Odisha migrant worker spends time alone after long walk from Mumbai

He is yet to get his COVID-19 test result and has spent 10 days in self-quarantine at a school.

Updated - May 08, 2020 01:11 pm IST

Published - May 08, 2020 12:35 pm IST - BHUBANESWAR

Damru Suna, 28, covered a distance of 1,400 km from Mumbai to Khajurpada village in Balangir district, Odisha, in two weeks.

Damru Suna, 28, covered a distance of 1,400 km from Mumbai to Khajurpada village in Balangir district, Odisha, in two weeks.

As if walking 1,400 km to reach home was not gruelling enough, a migrant worker in Odisha has been spending endless hours alone at a school verandah, with the hope of passing the COVID-19 test.

For Damru Suna, a 28-year-old breadwinner who covered the distance from Mumbai to nondescript Khajurpada village in Balangir district in two weeks, each passing hour is increasingly becoming strenuous and he is getting restless over what lies ahead for him.

“I am worried and so are my family members. The long walk did not give me that much of trauma compared to what I am experiencing now,” said Mr. Suna.

Also read | Short end of the stick: on assistance to migrant workers

The construction worker has chosen self-quarantine on the verandah of a closed school for the past 10 days. With villagers keeping a watch, no one visits to give him hope and strength with comforting words in times of pandemic.

An Anganwadi worker comes twice in a day to deliver food while the rest of the day he strolls on the school campus where he had once studied.

Mr. Suna was working as a daily wager at a construction site near Kalyan in Mumbai. After having spent three weeks in lockdown, he was left with little ration to survive on. The help from compassionate people around him also dried up. Sensing that the days ahead would only become grimmer, the migrant worker started his journey towards Odisha on April 14.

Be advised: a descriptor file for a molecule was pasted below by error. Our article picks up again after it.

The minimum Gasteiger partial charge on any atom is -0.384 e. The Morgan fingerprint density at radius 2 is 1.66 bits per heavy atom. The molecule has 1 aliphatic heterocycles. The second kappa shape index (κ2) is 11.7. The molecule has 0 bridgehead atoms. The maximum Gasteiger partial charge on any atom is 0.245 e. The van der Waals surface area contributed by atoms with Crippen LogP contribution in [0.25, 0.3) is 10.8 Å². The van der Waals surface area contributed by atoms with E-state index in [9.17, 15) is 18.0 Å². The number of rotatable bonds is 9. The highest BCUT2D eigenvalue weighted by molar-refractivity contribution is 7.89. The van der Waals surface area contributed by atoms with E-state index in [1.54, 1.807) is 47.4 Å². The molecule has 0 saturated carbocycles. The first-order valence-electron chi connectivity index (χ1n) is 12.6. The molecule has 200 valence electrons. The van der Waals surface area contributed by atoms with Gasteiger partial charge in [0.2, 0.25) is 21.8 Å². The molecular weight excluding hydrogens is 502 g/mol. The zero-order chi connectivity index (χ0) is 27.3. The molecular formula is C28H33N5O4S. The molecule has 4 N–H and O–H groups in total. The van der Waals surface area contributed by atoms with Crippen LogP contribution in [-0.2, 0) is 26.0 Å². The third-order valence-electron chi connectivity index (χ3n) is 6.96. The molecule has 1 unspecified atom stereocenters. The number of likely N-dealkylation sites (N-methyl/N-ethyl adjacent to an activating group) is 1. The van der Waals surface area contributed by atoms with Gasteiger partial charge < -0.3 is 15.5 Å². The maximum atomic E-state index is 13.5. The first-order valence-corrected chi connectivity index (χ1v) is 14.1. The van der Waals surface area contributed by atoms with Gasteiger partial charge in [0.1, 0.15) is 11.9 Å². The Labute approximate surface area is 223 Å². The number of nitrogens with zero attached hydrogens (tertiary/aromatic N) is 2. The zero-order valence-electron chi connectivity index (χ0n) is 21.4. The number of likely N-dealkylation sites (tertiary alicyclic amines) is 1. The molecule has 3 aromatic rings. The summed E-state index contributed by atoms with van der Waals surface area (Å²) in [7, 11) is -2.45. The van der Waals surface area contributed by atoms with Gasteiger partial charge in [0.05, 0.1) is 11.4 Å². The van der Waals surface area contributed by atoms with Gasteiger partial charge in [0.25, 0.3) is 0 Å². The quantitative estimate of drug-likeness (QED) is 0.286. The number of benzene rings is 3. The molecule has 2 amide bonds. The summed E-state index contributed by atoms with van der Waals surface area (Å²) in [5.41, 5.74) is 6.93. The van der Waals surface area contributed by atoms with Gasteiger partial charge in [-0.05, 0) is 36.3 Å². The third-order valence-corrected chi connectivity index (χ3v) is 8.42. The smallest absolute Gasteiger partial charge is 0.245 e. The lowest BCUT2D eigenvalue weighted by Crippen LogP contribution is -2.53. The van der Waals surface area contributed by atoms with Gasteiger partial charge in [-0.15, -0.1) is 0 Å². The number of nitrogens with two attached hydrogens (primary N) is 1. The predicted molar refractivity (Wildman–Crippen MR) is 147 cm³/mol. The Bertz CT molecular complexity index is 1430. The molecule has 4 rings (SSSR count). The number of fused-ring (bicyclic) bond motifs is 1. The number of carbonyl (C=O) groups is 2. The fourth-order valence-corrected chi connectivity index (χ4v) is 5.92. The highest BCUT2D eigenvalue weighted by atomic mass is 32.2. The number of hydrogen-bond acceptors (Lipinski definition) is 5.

“I was alone on the road with puffed and flattened rice and ₹2,000 for emergency. During the walk, nothing crossed my mind except the goal of reaching my home. After 15 days of continuous walk, I reached home on April 28,” said Mr. Suna.

As per his version, Mr. Suna walked from Mumbai to Nagpur and then Raipur. He entered Odisha through Nuapada district border. During his journey, he ate the food gifted by police personnel and kept saving his money for the worst period.

“I had met scores of migrant workers, some with their families, walking back home. Except a few words exchanged about their domicile, I did not have time to waste. I was able to cover a distance almost 100 km a day,” narrated Mr. Suna.

When he reached his village, Khajurpada, fellow villagers did not allow him to enter his house. Mr. Suna was advised to stay at a panchayat quarantine centre in Pitalkhat, 12 km away. He was reluctant to spend another 14 days away from his family.

“I opted for quarantine on the verandah of our village school and promised not to break the quarantine norms. At least, my parents and brother could watch me from a distance,” he said. His blood and swab samples were collected immediately and the administration is yet to communicate the COVID-19 test result.

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